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Marshall-Dooley v. Schenker, Inc.

United States District Court, E.D. Missouri, Eastern Division

May 16, 2019

LINDA MARSHALL-DOOLEY, Plaintiff,
v.
SCHENKER, INC., d/b/a D.B. SCHENKER, Defendant.

          MEMORANDUM AND ORDER

          HENRY EDWARD AUTREY UNITED STATES DISTRICT JUDGE

         This matter is before the Court on Defendant's Motion to Dismiss Plaintiff's Complaint, [Doc. No. 3]. Plaintiff opposes the motion. In her opposition to the Motion, Plaintiff concedes that Counts II, III and IV should be dismissed. On April 24, 2019, the Court heard oral argument. At the hearing, Plaintiff conceded that portions of Count I should be dismissed as well. Plaintiff announced to the Court that the sole claim Plaintiff is pursuing is that she was discriminated against under Title VII based on her sex for Defendant's failure to promote her. For the reasons set forth below, the Motion will be granted.

         Plaintiff filed suit against her former employer alleging that she was discriminated against based on her sex by Defendant's failure to promote her in violation of Title VII of the Civil Rights Act of 1964, 42 U.S.C. §§ 2000e, et seq.

         Facts and Background

         Plaintiff's Amended Complaint alleges the following with respect to the failure to promote:

         Plaintiff was hired in the summer of 2017. Upon her hire at DB Schenker, Plaintiff noticed how dangerous the racks and pallets were. Namely, thousands of pounds of product sat twenty to thirty feet above employees' heads with limited, or no, protective guards. After experiencing an injury herself in which a case of hot sauce fell down on Plaintiff and the glass from the bottles shattered over her, Plaintiff requested a promotion to clean the racks in order to make them more safe. Along with only one other employee - who could not perform this job alone - she was the only person experienced, certified, and qualified to perform the work involved in the promotion she proposed. However, four male employees were promoted to this position instead of her, despite their lack of qualification and training in the position. Two of the four male employees who were promoted received a substantial raise for working this position.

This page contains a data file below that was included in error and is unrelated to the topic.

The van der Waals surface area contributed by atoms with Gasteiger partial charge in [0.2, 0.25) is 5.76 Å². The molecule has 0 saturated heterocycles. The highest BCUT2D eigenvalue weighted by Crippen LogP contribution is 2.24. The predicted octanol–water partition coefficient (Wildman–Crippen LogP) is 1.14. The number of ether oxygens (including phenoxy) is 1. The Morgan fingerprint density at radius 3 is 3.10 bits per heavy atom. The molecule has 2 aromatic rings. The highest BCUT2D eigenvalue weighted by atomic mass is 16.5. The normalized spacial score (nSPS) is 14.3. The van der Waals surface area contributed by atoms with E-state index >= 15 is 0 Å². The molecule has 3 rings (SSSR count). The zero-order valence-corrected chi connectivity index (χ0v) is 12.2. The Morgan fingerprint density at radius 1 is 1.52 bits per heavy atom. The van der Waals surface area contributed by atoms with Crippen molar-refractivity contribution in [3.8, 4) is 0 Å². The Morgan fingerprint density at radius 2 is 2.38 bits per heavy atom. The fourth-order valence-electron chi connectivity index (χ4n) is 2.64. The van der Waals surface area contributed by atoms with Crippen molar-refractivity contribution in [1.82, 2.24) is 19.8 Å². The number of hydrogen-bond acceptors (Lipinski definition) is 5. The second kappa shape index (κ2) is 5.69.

Nevertheless, Plaintiff still continually communicated how dangerous the racks were. In one instance of many, on October 9, 2017, Plaintiff explained to a Human Resources Representative the dangers of the rack system. A roundtable discussion was instituted to see what could be done because, right around that same time period, a case had fallen down and knocked out an employee's teeth. Nothing significant, if anything at all, was done about the dangerous rack system. Plaintiff continued to ask for a promotion in order to do what she could to increase the limited safety of the racking system, even until January 2018. She was denied this promotion every time she asked.

         On February 20, 2018, Plaintiff arrived to work at 5:55 a.m. Plaintiff informed her supervisor that she had a personal appointment and would be leaving work at around noon that day. To this, Plaintiff's supervisor asked if she would like to use her sick time so that she could still be paid. Plaintiff agreed to this offer. That day, during the safety meeting that Plaintiff had every morning, Plaintiff was informed that there were 26 “push throughs, ” or a pallet of cases which weigh between 500 and 1, 500 pounds. To this, Plaintiff had an idea: a. In the aisles of the warehouse, “case pickers” go from rack to rack to pick products for customer orders; b. however, in the aisles in which these “case pickers” work, nothing stopped pallets from falling on employees from as high as 20 to 30 feet above the “case pickers;” c. in the double-aisles, though, there is safety guarding to avoid an accident with “push throughs;” d. thus, Plaintiff suggested that the “case pickers” pick from double-aisles rather than the single-aisles, in order to avoid accident. Plaintiff's supervisor essentially ignored this idea, merely suggesting that employees should just be “more careful.” Another employee, however, made the comment that the racks - which held thousands of pounds of product from 20 to 30 feet up - were installed in a rush and improperly. Since installation, the safety issue had not been adequately corrected, if corrected at all. Plaintiff's supervisor said that a safer installation would happen but would “take a while.” Plaintiff responded asking if it was really true that they worked for a million dollar company but the company “would rather kill innocent employees than have case pickers in double-aisles instead of single?” Plaintiff's supervisor ignored the question, and asked of the other employees if there were any more questions; everyone went to work after no one asked further questions.